Only five of the whales that were beached in Western Australia have survived, after more than 150 became lodged on the shore.
Six were released into the ocean last night but one of those became re-stranded on the beach, according to 7 News.
The recovery operation along the beach is expected to take the weekend as each beached whale needs to be put into the back of a truck and disposed off site.
With 145 whales all weighing three to four tonnes it will be a lengthy process.
Dozens of whales were washed up on a Western Australian beach and survivors were unable to get back in the ocean
Only five of the short-finned pilot whales survived on Hamelin Bay, 10km north of Augusta on the Western Australia coast
To take those surviving whales back into the open sea rescuers used cranes and hammocks to carry them a kilometre down the beach and volunteers were seen in the water in an attempt to coax the animals back into the water, according to the ABC.
Distressed locals in Hamelin Bay rushed to the seafront when they spotted the 150 short-finned pilot whales, some of which had crashed into rocks on the beach.
One woman told the Daily Mail Australia when they initially got to the beach, they assumed all the animals were dead before noticing some were still desperately trying to get back into the water.
A warning has been issued for people not to get in the water as concern spreads that sharks will come after the whale carcasses
But the whales who survived were caught on blood-soaked rocks or stuck behind dead animals, unable to move.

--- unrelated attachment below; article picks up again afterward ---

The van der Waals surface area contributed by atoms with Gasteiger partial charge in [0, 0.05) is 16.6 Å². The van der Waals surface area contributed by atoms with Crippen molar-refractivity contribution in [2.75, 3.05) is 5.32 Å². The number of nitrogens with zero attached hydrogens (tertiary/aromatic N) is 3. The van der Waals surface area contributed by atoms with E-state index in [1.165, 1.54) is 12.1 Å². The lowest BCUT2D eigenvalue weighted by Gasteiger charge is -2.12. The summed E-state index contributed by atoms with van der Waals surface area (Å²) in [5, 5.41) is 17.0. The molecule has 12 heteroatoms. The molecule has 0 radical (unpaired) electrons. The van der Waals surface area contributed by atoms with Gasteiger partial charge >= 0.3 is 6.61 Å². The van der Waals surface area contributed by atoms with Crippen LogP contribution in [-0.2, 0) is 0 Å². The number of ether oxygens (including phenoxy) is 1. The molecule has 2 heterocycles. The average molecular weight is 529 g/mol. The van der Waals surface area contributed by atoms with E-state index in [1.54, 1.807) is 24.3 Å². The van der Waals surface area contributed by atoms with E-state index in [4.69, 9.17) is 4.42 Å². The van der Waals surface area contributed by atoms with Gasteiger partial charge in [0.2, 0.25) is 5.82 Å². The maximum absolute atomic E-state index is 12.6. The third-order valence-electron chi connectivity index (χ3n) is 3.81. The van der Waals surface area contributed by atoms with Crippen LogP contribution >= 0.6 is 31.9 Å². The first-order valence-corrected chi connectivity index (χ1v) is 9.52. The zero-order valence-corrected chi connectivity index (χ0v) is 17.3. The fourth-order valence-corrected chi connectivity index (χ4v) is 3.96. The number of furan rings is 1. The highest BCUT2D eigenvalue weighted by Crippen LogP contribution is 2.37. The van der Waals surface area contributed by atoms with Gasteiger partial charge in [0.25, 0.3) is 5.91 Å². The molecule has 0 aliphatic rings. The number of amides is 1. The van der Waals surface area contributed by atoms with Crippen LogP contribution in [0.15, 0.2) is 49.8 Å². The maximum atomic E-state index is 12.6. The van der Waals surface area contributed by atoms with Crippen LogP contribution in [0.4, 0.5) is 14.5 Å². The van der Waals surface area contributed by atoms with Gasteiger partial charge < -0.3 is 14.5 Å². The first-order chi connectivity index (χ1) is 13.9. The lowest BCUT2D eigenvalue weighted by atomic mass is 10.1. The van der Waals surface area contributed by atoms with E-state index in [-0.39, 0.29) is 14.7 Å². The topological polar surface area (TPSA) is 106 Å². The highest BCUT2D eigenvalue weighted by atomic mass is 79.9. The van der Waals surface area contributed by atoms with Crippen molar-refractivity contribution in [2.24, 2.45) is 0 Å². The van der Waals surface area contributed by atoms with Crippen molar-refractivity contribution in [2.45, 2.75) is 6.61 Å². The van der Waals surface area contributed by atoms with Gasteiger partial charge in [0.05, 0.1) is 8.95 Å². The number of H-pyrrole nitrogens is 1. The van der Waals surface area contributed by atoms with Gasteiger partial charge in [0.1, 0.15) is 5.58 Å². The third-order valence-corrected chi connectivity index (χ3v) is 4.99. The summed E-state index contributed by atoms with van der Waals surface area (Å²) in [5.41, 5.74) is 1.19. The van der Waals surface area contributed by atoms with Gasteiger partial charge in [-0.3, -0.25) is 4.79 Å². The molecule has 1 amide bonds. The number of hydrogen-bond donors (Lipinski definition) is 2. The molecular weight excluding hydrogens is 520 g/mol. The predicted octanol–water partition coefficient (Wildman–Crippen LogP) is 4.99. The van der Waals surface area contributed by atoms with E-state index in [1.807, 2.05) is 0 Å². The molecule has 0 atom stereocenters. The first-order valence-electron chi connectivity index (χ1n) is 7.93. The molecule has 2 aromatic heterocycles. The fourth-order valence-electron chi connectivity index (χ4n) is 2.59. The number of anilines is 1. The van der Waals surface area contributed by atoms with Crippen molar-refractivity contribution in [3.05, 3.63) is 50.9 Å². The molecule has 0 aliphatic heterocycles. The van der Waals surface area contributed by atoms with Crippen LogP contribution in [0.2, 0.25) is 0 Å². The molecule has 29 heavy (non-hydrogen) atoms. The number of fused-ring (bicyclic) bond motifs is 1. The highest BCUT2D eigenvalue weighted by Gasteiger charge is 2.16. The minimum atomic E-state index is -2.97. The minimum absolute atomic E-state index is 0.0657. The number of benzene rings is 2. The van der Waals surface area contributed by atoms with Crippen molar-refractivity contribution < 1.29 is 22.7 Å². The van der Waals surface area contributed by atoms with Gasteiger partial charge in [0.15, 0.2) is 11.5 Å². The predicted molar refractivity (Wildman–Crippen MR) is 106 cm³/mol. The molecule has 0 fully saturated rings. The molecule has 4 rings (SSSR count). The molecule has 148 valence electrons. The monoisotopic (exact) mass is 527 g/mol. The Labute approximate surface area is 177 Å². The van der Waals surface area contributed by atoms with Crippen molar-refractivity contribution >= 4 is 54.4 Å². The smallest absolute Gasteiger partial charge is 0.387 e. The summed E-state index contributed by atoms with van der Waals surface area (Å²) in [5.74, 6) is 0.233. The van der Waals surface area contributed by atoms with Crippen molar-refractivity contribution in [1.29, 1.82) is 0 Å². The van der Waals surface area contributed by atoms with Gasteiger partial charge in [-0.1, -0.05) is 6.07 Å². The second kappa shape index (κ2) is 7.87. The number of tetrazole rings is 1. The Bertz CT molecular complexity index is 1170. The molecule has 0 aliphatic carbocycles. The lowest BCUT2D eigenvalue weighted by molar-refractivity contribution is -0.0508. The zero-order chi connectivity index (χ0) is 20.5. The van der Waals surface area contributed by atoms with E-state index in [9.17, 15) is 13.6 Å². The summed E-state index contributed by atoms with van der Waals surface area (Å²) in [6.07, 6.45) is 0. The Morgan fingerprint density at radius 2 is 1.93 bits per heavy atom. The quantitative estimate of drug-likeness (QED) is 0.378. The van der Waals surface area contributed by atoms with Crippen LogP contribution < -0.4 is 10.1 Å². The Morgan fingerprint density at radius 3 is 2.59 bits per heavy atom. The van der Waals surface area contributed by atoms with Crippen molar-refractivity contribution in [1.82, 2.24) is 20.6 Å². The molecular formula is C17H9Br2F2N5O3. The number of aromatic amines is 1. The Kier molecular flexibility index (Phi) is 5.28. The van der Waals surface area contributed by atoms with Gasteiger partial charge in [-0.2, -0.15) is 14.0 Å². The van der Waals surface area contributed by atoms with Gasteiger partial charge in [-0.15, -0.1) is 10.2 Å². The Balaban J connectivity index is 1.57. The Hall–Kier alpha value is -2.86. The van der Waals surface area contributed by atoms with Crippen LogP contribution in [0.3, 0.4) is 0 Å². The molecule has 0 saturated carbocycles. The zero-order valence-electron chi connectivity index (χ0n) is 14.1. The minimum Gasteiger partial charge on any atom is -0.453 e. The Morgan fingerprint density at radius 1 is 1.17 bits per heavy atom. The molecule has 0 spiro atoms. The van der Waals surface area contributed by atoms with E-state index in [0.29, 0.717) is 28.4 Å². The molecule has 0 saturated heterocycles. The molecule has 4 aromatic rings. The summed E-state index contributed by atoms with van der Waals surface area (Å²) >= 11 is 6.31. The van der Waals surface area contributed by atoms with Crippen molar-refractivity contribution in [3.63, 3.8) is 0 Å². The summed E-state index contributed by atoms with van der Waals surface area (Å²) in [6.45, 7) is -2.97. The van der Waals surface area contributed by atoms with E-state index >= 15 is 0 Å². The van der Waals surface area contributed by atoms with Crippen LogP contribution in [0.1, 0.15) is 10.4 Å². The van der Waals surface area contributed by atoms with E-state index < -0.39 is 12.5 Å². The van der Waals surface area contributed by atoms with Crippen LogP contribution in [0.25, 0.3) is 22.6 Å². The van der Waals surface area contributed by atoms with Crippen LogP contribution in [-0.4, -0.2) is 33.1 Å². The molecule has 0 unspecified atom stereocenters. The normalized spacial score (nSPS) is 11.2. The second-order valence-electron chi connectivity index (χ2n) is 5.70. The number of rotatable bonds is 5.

A warning has been issued for people not to get in the water, with experts fearing deadly sharks could encroach on the shoreline to feast on the carcasses.
‘A shark advice has been issued due to multiple whale carcasses being reported at Hamelin Bay, near the town of Augusta,’ the shark advice alert from the Western Australian government said.
The whales were spotted by distressed locals who captured images of the stranded animals washed up on the picturesque coastal waters
It is not known why the whales washed up on the beach, but it is thought they were following subtropical waters around the coast.
The species typically follow one alpha when finding the warmer waters, and it seems it’s relatively common for the leader to misjudge shoreline and end up on the beach en masse, according to the Telegraph.
The March 23 incident is the biggest mass stranding in Western Australia since 1996 when 320 long-finned pilot whales beached themselves.
In 2009, nine years ago to the exact day, more than 80 whales and dolphins died in a similar case in Hamelin Bay.
Three years ago there was another incident involving 20 whales who all died after becoming stranded in Bunbury in south Western Australia.
Leaarne Hollowood from Margaret River jumped out of bed to the scene when she heard about the whales on Friday morning.
She described the dreadful moment she discovered the whales swept up on the beach.
‘It was horrific, at first I thought they were all dead and that it was just the waves moving them around,’ she told Daily Mail Australia.
‘As we got closer, I realised a lot were still alive, trapped on the rocks or in front of other dead whales, I just felt so helpless.’
Rescue workers can be seen in the background working to free the whales who had washed up on the beach in Western Australia
‘I just wanted to comfort them and help them…I couldn’t bare to watch and not help, a lot of tears.’
Ms Hollowood said she would be going back to the scene on Friday afternoon to help.
‘Heading back there now, she said…apparently they need more people with wetsuits to help,’ she said.
Leaarne Hollowood from Margaret River jumped out of bed to the scene when she heard about the whales on Friday morning
‘I just wanted to comfort them and help them…I couldn’t bare to watch and not help, a lot of tears,’ said Ms Hollowood
Removal of the whale carcasses from the beach is expected to take all weekend
A map showing the location where the whales were found at at Hamelin Bay, 10km north of Augusta on the Western Australian coast